Seriously, go back to a point-and-shoot where everything is taken care of for you. The 5D is still too much camera for what you want, and for what you can handle.
09-12-2007, 04:10 PM   #98
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QuoteOriginally posted by RiceHigh Quote
Did the Pentax user manuals tell us that we need to apply a +1/2EV exposure compensation all the time in order to get properly exposed pictures???

Re-read the ANSI formula, know about the formula, then knowing what is the K factor. Note that the K factor is not a universal constant and can be changed by the camera manufacturer for its value as desired!

I know that you are still unwilling to read (since years ago when I told you to do so at DPR, even after I repeatedly provided you the formula). I know you read Doug Kerr's articles and got some of his viewpoints. But you seems to be yet unable to read and understand the ANSI formula up till now, which is again existent in his articles. Sad, really..

Well, whilst it is believed and told that the K factor used by Canon is at a value of 12.5, what is the value used by Pentax (as generally told by certain people who know it)? Do you know??
And you cannot read a simple statement by mr. Kerr:
3. The implication of this is that the camera in metered operation will provide an exposure on the sensor about 0.4 stop "hot" compared to what is contemplated by the ISO standards.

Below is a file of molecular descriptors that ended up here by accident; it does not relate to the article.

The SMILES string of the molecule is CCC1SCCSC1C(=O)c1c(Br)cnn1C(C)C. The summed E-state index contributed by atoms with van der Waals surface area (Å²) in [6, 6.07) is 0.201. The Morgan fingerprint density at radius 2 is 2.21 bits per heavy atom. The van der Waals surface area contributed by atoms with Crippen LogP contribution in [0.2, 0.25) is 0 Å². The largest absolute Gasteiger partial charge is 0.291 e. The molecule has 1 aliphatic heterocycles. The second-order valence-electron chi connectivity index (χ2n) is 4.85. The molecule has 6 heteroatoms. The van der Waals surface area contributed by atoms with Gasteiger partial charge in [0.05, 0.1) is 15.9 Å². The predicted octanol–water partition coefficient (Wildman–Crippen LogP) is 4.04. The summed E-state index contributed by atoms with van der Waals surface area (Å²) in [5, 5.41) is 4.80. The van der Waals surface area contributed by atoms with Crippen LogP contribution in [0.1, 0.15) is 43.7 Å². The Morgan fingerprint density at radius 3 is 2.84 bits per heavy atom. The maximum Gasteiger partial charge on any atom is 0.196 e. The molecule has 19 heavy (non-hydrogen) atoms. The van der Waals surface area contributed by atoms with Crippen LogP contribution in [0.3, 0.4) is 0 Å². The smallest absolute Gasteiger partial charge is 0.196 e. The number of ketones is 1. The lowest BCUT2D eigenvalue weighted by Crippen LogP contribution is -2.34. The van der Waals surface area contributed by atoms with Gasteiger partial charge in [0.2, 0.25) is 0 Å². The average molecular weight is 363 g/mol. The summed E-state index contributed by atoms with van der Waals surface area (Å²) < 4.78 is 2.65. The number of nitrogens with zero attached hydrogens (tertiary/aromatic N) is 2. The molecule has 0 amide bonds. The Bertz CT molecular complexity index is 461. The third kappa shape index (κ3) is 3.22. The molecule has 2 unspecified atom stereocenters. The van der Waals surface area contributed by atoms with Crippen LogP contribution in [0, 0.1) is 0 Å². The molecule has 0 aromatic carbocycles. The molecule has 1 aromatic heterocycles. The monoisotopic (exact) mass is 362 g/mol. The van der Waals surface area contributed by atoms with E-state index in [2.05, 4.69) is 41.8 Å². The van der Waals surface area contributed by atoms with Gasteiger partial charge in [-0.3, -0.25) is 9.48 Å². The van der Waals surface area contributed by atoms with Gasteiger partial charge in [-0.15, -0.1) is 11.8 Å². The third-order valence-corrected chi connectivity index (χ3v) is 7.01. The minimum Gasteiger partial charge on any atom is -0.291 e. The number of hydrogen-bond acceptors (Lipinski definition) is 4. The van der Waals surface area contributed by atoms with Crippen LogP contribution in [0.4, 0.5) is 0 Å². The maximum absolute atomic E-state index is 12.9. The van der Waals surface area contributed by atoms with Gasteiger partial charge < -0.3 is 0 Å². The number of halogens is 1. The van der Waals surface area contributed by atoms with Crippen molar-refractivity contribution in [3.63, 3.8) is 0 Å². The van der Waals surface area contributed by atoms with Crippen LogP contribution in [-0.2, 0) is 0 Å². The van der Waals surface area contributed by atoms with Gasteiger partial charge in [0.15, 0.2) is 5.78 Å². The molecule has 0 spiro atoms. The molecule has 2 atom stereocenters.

What more really needs to be said..........
Tell me in your own words what those words mean to you. To me this means Canon fudged the iso in order to make it easy for people like you. Simple. I realize, after years of being wrong in your assumption, you must defend your weak position (afterall to be wrong you would look quite foolish ), but come on, I'm giving you an opening to recant.......
BTW: The manual never tells you to expose the moon as if it was daylight. Nor to get a polar bear in a snowstorm pure white you need a +2 ev, ECT.
And Kodak apparently stopped puttting the "meter off this card and add 1/2ev to their greycard to get a proper exposure"... Read the back of some cards... You need counseling........
I've told you for years that, unlike Canon, Pentax just adhered stricter to the standard. If thats a problem for you fine. It's not a problem for me or a host of other people. AND there is a 1/2 stop fudge factor built in anyways. As you can see from the Kerr papers.